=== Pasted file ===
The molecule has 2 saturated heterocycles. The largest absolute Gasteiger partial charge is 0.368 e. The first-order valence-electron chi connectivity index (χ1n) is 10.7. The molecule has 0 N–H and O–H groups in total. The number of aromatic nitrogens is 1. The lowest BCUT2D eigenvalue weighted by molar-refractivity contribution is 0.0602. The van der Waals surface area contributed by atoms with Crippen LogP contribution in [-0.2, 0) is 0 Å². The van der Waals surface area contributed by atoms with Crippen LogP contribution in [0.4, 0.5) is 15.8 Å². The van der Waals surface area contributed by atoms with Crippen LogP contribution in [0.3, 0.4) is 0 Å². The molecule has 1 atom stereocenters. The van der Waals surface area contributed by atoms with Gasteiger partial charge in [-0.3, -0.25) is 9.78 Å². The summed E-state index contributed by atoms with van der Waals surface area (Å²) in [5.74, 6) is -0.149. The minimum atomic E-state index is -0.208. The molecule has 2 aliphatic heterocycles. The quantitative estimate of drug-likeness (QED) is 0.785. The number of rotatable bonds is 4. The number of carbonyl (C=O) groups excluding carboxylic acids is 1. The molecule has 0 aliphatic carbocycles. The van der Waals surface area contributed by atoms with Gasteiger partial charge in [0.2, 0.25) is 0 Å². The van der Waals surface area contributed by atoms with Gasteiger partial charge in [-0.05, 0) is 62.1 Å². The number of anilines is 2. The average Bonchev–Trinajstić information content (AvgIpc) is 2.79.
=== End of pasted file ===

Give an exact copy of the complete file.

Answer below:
The molecule has 2 saturated heterocycles. The largest absolute Gasteiger partial charge is 0.368 e. The first-order valence-electron chi connectivity index (χ1n) is 10.7. The molecule has 0 N–H and O–H groups in total. The number of aromatic nitrogens is 1. The lowest BCUT2D eigenvalue weighted by molar-refractivity contribution is 0.0602. The van der Waals surface area contributed by atoms with Crippen LogP contribution in [-0.2, 0) is 0 Å². The van der Waals surface area contributed by atoms with Crippen LogP contribution in [0.4, 0.5) is 15.8 Å². The van der Waals surface area contributed by atoms with Crippen LogP contribution in [0.3, 0.4) is 0 Å². The molecule has 1 atom stereocenters. The van der Waals surface area contributed by atoms with Gasteiger partial charge in [-0.3, -0.25) is 9.78 Å². The summed E-state index contributed by atoms with van der Waals surface area (Å²) in [5.74, 6) is -0.149. The minimum atomic E-state index is -0.208. The molecule has 2 aliphatic heterocycles. The quantitative estimate of drug-likeness (QED) is 0.785. The number of rotatable bonds is 4. The number of carbonyl (C=O) groups excluding carboxylic acids is 1. The molecule has 0 aliphatic carbocycles. The van der Waals surface area contributed by atoms with Gasteiger partial charge in [0.2, 0.25) is 0 Å². The van der Waals surface area contributed by atoms with Gasteiger partial charge in [-0.05, 0) is 62.1 Å². The number of anilines is 2. The average Bonchev–Trinajstić information content (AvgIpc) is 2.79.